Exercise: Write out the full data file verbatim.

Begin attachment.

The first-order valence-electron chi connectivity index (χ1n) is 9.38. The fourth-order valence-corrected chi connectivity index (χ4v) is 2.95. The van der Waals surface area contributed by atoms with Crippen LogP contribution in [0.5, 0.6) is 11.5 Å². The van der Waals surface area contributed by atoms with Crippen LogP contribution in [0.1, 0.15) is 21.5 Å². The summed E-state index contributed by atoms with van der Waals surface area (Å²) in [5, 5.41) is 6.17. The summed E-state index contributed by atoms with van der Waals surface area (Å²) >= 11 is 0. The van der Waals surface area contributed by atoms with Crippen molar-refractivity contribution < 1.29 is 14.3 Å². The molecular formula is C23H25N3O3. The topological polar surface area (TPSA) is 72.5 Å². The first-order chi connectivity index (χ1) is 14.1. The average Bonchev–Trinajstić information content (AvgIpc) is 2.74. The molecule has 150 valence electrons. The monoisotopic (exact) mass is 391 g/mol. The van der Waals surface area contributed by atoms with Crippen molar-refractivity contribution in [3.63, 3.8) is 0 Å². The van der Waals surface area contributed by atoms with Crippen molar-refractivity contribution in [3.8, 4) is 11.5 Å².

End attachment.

The first-order valence-electron chi connectivity index (χ1n) is 9.38. The fourth-order valence-corrected chi connectivity index (χ4v) is 2.95. The van der Waals surface area contributed by atoms with Crippen LogP contribution in [0.5, 0.6) is 11.5 Å². The van der Waals surface area contributed by atoms with Crippen LogP contribution in [0.1, 0.15) is 21.5 Å². The summed E-state index contributed by atoms with van der Waals surface area (Å²) in [5, 5.41) is 6.17. The summed E-state index contributed by atoms with van der Waals surface area (Å²) >= 11 is 0. The van der Waals surface area contributed by atoms with Crippen molar-refractivity contribution < 1.29 is 14.3 Å². The molecular formula is C23H25N3O3. The topological polar surface area (TPSA) is 72.5 Å². The first-order chi connectivity index (χ1) is 14.1. The average Bonchev–Trinajstić information content (AvgIpc) is 2.74. The molecule has 150 valence electrons. The monoisotopic (exact) mass is 391 g/mol. The van der Waals surface area contributed by atoms with Crippen molar-refractivity contribution in [3.63, 3.8) is 0 Å². The van der Waals surface area contributed by atoms with Crippen molar-refractivity contribution in [3.8, 4) is 11.5 Å².